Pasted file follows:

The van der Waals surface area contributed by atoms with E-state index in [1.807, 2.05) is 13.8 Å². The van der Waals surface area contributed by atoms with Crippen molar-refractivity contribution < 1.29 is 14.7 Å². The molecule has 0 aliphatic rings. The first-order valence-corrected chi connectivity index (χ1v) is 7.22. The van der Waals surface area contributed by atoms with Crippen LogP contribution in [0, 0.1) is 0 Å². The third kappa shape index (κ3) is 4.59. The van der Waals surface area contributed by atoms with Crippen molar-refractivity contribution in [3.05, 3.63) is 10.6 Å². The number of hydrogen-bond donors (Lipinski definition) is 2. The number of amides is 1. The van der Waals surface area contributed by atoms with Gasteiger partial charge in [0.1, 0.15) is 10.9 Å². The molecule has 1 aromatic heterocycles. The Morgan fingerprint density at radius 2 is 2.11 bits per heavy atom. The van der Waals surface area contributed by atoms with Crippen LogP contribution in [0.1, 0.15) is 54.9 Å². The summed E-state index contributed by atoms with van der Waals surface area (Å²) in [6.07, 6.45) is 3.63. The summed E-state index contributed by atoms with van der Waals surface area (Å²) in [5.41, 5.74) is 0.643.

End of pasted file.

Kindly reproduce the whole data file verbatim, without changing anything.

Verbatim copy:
The van der Waals surface area contributed by atoms with E-state index in [1.807, 2.05) is 13.8 Å². The van der Waals surface area contributed by atoms with Crippen molar-refractivity contribution < 1.29 is 14.7 Å². The molecule has 0 aliphatic rings. The first-order valence-corrected chi connectivity index (χ1v) is 7.22. The van der Waals surface area contributed by atoms with Crippen LogP contribution in [0, 0.1) is 0 Å². The third kappa shape index (κ3) is 4.59. The van der Waals surface area contributed by atoms with Crippen molar-refractivity contribution in [3.05, 3.63) is 10.6 Å². The number of hydrogen-bond donors (Lipinski definition) is 2. The number of amides is 1. The van der Waals surface area contributed by atoms with Gasteiger partial charge in [0.1, 0.15) is 10.9 Å². The molecule has 1 aromatic heterocycles. The Morgan fingerprint density at radius 2 is 2.11 bits per heavy atom. The van der Waals surface area contributed by atoms with Crippen LogP contribution in [0.1, 0.15) is 54.9 Å². The summed E-state index contributed by atoms with van der Waals surface area (Å²) in [6.07, 6.45) is 3.63. The summed E-state index contributed by atoms with van der Waals surface area (Å²) in [5.41, 5.74) is 0.643.